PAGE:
A round logo adorned the pocket of a black and grey golf shirt. Chuck recalled seeing it on the left side of the man’s chest. He also observed it on the papers strewn across his messy linoleum kitchen counter. It marked the shiny black folders on top of the overturned milk crates, the coffee mug the man raised to his thin, dehydrated lips and even on the little black pen he clutched with his bony fingers to sign all the papers. The tiny, cluttered mobile home stunk of cigarettes, stale coffee and some rancid sweet smell that he later learned - as he eventually reached his teenaged years - to be fresh marijuana.
The memories faded in and out of his mind as he lay curled in a fetal position in some unknown dark abode. He recalled the yellow and browned teeth of the man’s smile and the sickly, greenish, golden hue of his skin with his three-day stubble and his unkempt hair flailing about his piercing blackish eyes.
His earliest memory of the curvy, silver trailer stretched back to his youngest days when his parents first escorted him to see the vile man who lived in the claustrophobic metal hull next to the Nueces river in the nowhere town of Las Colonias, Texas.
Chuck knew nothing of the man, except that they drove nearly an hour to visit him, and they usually made him pose like he did for school photos to snap his picture soon after they arrived there. But, beyond that, it seemed like a meaningless exercise of driving half across the state to visit a sickly man in a dark, musty mobile home for less than 20-minutes and then driving back home again.
“You don’t tell no one about Uncle Alias,” his father told him. “He don’t exist. You understand Chuckie? You tell no one; never.”
In all his youth, he rarely heard his parents speak Spanish, despite their thick accents and their obvious native tongue. They didn’t speak of any life before coming to America and they never called him by his birth name, which he only learned later to be Carlos.
“You’re American now, baby,” his mother told him one day after visiting the silver trailer. “You don’t speak no Spanish and you don’t have no Mexican name. You have a good life as regular American boy. You grow up. You get yourself a good wife and family. You make a success.”
So, Chuck grew up with about as gringo a name as they come; “Chuckie”. This made it all the more confusing for Chuck when they visited Uncle Alias and his parents rattled on in lightning-fast, fluent Spanish with the scary man who must have been a brother or cousin of some sort to one of his parents. Even more discombobulating was the fact that this uncle of his only referred to him as Carlos, despite all the paperwork he gave him stating his name as Charles Peter Domo.
Chuck’s eyelids parsed negligibly, streaming a burst of light into his retina that seemed to burn his brain. He squeezed his eyes tightly and twitched his head in reaction to the shock.
He heard a voice, a sweet female tone, and words he couldn’t understand.
“Mata la luz,” she whispered.
The light in the room extinguished, replaced by the silver of the moon that emitted much softer illumination through the window overhead.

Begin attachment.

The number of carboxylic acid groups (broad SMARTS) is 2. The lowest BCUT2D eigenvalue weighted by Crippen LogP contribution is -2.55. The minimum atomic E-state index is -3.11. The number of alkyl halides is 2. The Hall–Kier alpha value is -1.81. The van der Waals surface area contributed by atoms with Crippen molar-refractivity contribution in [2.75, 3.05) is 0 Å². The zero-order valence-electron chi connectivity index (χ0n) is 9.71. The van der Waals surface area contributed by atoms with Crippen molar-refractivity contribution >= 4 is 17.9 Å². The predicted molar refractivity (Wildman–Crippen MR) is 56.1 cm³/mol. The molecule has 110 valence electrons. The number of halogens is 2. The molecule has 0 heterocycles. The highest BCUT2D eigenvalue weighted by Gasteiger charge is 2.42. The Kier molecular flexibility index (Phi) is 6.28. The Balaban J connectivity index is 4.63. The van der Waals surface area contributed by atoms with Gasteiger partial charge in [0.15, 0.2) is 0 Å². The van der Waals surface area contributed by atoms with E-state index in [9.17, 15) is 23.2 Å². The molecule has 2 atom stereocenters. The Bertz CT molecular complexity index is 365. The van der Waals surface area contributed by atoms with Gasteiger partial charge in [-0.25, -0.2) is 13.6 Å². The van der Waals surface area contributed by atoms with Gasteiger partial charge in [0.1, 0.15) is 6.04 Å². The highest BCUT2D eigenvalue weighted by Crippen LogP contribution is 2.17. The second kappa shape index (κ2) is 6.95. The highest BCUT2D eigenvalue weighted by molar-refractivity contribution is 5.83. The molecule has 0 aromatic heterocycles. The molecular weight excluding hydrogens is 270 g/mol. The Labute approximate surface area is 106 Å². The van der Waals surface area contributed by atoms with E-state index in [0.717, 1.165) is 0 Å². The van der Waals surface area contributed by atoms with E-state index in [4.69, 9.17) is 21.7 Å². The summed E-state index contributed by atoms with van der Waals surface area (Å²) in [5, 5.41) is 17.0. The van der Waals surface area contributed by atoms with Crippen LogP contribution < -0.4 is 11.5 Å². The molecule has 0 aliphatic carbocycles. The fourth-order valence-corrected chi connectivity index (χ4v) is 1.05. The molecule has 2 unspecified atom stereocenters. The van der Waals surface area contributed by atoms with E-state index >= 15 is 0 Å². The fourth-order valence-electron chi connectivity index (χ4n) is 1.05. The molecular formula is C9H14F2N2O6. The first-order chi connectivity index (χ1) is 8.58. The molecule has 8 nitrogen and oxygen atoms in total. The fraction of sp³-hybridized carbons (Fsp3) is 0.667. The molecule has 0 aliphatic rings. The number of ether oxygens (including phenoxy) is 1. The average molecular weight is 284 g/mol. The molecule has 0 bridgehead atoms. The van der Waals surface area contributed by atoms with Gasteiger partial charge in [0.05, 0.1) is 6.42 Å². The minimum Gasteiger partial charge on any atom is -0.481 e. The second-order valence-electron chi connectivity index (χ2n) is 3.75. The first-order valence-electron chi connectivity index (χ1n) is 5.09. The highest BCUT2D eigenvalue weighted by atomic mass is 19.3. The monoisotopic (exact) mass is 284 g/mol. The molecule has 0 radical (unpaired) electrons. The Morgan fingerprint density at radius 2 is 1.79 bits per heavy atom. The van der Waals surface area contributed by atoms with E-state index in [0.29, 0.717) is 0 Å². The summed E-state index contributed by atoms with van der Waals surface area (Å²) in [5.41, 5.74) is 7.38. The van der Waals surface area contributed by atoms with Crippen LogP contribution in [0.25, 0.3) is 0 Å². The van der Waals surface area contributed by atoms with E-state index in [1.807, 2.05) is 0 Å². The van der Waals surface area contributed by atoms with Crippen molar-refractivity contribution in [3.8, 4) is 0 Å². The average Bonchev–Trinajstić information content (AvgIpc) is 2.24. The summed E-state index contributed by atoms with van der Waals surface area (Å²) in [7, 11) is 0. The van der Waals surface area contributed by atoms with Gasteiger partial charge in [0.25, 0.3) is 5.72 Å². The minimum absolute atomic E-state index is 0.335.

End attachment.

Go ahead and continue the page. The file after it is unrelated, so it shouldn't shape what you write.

He felt silky, warm hands rubbing a cool, smooth cream on his arms. The sensation nearly overloaded his senses and made him flinch. A tiny hand with skinny fingers slipped into his and lifted his arm to reach under and apply the cream to the red blotched fire ant bites up and down his forearms and biceps.
The cream smelled of vanilla and aloe. The touch of a friendly hand settled Chuck’s mind and helped him reach a more contented sleep.
In Chuck’s haze, he recalled driving to the little patch of land in Los Colonias by the winding Nueces River to visit Uncle Alias by himself as a teenager. Tall weeds and grass surrounded the base of the trailer. The ragged man with the rotting teeth and thinned hair reeked worse and worse of weed each time he recalled encountering him.
“You don’t tell nobody about Uncle Alias,” the old man wheezed.
Chuck could feel himself flinch at the stale breath that invaded his nose as the thin, wrinkled fingers of his deathly kin handed him a freshly printed State of Texas driver’s license and a crisp new passport with his McAllen address and his American name spelled out beneath his smiling picture.
“You do,” his uncle whispered in his ear, while lightly fingering a butcher knife that rested at the edge of his kitchen counter. “I hurt you pretty little mama and my stupid putano cousin. You got that, boy. I do it. You tell nobody, ever about me.”
Chuck ventured to open his eyes again. He saw little other than the blur of the moon and two light brown orbs floating above his head.
The orbs revealed smaller, darker brown dots before blurring into the shapes of two human faces peering over him.
Chuck blinked and tried to move, but his body still hurt from the beatings he had received since arriving in Reynosa.
“Hola señor,” the female voice spoke to him like music without the melody. “¿Estas bien?”
Chuck squinted and shook his head. He tried to formulate words, but didn’t understand the Spanish questions that had been asked of him.
“Where am I?” he asked, not expecting an understandable answer.
“You’re in the house of my mamá and me,” the male voice responded in thick accented English. “We found you on the road. You been pretty beat up.”
Chuck tried to roll to his side to alleviate tension on his back. The effort tired him and he returned to his prone position on the bed. His mind still wandered and, in his half-asleep state, he forgot about his mangled arm, wincing in pain before slumping back into the bed with his mind spinning in semi-consciousness.
He took his first deep look at his surroundings, which consisted of a ten-by-ten-foot square room, constructed of unfinished grey cinder blocks. A Mexican flag covered one entire wall. Another wall had slanted four-foot long posters of baseball players. Wrinkled shirts and underwear covered the floor and khaki pants and shorts piled sloppily on a chair in the corner.
Barely any light shed further illumination across the room beyond the orangy book light on the desk across from the bed. Several hand carved wooden animal figurines lined a shelf above the back of the desk. Books with titles written in Spanish cluttered the little wooden piece of furniture. One book caught Chuck’s eyes, titled; “Learning Basic English”.
“Can you speak?” the male voice asked.
Chuck brought his hand to his face as if brushing away his slumber and took in the sights of his two Samaritans. The boy, about 15 and strappingly muscular sat at the end of the bed with a curious smile on his face. The female, maybe in her mid-30s, thin, but curvy, stood by the crack of the bedroom door with her hand placed cautiously across her stomach and a thin, expressionless look on her strikingly beautiful face. Her mocha skin reflected the moonlight from the small window above the Mexican flag. Her dark eyes seemed to absorb the fiery light in the room like black holes.
“Pedro,” she snapped, beckoning him to join her on the other side of the room, “Pregunta su nombre.”
“Un momento Mamá,” the boy snapped back before turning to Chuck with his soft eyes and empathetic smile. “Are you ok, señor? Can you speak. Can you tell us, do you have a name?”